Tyne and Wear HER(5177): Gateshead, Gateshead Iron Works (Hawks Crawshay) - Details
Gateshead, Gateshead Iron Works (Hawks Crawshay)
Metal Smelting Site
Shown on 1st edition Ordnance Survey map. Gateshead Iron Works was the culmination of Hawk's smaller works - at New Greenich (HER 5585), New Deptford (HER 3516) and New Woolich (HER 4400). The Gateshead Iron Works cast the 5,050 tons of iron for the High Level Bridge. In 1889 the iron works was described as extending over 47 acres including boiler works, iron foundry, chain and anchor works, rolling mills for bars and plates, steel works and other departments. The iron works employed a large number of people. In 1831 Hawks estimated that there were up to 900 men employed in the iron trade in Gateshead. By 1839 Hawks alone was employing 800. A school for the worker's children was begun in 1832. From the 18th century the firm had been buying housing which they subtenanted to workers. In the 1830s the company houses "Hawk's Cottages" were built. These were demolished in the 1960s. A monument to George Hawks, fifth senior partner of the works and Gateshead's first mayor, survives on Bensham Road (HER 5176).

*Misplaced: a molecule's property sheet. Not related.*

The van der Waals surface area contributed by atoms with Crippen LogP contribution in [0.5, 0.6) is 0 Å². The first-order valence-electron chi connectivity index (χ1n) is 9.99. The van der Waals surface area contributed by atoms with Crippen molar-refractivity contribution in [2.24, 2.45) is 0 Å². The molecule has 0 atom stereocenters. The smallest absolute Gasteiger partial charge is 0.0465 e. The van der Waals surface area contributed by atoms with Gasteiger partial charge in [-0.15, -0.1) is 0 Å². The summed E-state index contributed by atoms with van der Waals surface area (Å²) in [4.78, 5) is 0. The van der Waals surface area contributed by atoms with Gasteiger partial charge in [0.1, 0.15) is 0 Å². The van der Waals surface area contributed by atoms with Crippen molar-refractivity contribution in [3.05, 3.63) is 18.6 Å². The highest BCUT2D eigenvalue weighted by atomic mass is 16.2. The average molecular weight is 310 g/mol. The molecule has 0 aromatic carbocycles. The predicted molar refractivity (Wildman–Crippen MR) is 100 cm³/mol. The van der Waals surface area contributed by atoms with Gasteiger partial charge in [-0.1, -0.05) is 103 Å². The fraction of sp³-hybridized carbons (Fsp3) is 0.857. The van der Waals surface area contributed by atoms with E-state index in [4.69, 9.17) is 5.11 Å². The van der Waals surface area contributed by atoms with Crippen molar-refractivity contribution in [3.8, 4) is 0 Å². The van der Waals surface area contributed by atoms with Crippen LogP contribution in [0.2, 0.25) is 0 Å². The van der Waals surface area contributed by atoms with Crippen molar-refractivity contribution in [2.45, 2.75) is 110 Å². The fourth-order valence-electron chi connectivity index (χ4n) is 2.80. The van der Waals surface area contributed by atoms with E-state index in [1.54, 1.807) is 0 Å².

<< HER 5177 >> Dept. of National Heritage, of Buildings of Special Architectural or Historic Interest, Jul-57 1st edition Ordnance Survey map, 1860; The Industrial Resources of the District of the Three Northern Rivers, The Tyne, Wear and Tees including the reports on the local manufacturers read before The British Association in 1863 (edited by Sir W.G. Armstrong, I. Lowthian Bell, John Taylor and Dr Richardson, 1864); Robert W Rennison and Austin W Scott, 2008, The Ironworks of Hawks Crawshay & Sons, Gateshead: 1748-1889, Transactions of the Newcomen Society 78 (2008), pp 127-157; PCA, 2011, Former CPS Haulage Site, Hawks Road, Saltmeadows, Gateshead, Tyne and Wear - Archaeological Evaluation